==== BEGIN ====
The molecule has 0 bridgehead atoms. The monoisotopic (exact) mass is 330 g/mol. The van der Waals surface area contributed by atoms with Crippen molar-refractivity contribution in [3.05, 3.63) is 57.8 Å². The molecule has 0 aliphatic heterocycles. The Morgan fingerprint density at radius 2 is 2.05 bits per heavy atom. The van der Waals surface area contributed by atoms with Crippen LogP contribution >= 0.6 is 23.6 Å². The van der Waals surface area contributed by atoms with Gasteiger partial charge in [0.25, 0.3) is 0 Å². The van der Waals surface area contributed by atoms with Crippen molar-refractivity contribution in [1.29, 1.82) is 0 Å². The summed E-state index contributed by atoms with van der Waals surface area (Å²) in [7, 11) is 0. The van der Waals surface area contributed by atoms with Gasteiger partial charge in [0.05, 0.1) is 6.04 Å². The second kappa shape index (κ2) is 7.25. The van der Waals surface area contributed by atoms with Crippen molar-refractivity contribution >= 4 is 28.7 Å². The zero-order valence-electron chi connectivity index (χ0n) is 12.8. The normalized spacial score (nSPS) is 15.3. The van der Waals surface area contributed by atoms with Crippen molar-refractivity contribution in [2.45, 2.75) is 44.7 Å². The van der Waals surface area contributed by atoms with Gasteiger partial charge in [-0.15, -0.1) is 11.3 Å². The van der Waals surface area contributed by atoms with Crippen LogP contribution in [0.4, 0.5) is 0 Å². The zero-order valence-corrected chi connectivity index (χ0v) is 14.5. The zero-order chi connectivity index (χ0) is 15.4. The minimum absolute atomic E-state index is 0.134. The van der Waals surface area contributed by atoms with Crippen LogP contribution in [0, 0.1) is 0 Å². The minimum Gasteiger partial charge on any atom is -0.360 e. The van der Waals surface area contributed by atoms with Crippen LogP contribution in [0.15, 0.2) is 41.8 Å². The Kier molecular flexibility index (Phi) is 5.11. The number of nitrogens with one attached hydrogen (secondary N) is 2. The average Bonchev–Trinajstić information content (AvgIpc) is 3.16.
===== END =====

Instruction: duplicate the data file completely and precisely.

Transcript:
The molecule has 0 bridgehead atoms. The monoisotopic (exact) mass is 330 g/mol. The van der Waals surface area contributed by atoms with Crippen molar-refractivity contribution in [3.05, 3.63) is 57.8 Å². The molecule has 0 aliphatic heterocycles. The Morgan fingerprint density at radius 2 is 2.05 bits per heavy atom. The van der Waals surface area contributed by atoms with Crippen LogP contribution >= 0.6 is 23.6 Å². The van der Waals surface area contributed by atoms with Gasteiger partial charge in [0.25, 0.3) is 0 Å². The van der Waals surface area contributed by atoms with Crippen molar-refractivity contribution in [1.29, 1.82) is 0 Å². The summed E-state index contributed by atoms with van der Waals surface area (Å²) in [7, 11) is 0. The van der Waals surface area contributed by atoms with Gasteiger partial charge in [0.05, 0.1) is 6.04 Å². The second kappa shape index (κ2) is 7.25. The van der Waals surface area contributed by atoms with Crippen molar-refractivity contribution >= 4 is 28.7 Å². The zero-order valence-electron chi connectivity index (χ0n) is 12.8. The normalized spacial score (nSPS) is 15.3. The van der Waals surface area contributed by atoms with Crippen molar-refractivity contribution in [2.45, 2.75) is 44.7 Å². The van der Waals surface area contributed by atoms with Gasteiger partial charge in [-0.15, -0.1) is 11.3 Å². The van der Waals surface area contributed by atoms with Crippen LogP contribution in [0.4, 0.5) is 0 Å². The zero-order valence-corrected chi connectivity index (χ0v) is 14.5. The zero-order chi connectivity index (χ0) is 15.4. The minimum absolute atomic E-state index is 0.134. The van der Waals surface area contributed by atoms with Crippen LogP contribution in [0, 0.1) is 0 Å². The minimum Gasteiger partial charge on any atom is -0.360 e. The van der Waals surface area contributed by atoms with Crippen LogP contribution in [0.15, 0.2) is 41.8 Å². The Kier molecular flexibility index (Phi) is 5.11. The number of nitrogens with one attached hydrogen (secondary N) is 2. The average Bonchev–Trinajstić information content (AvgIpc) is 3.16.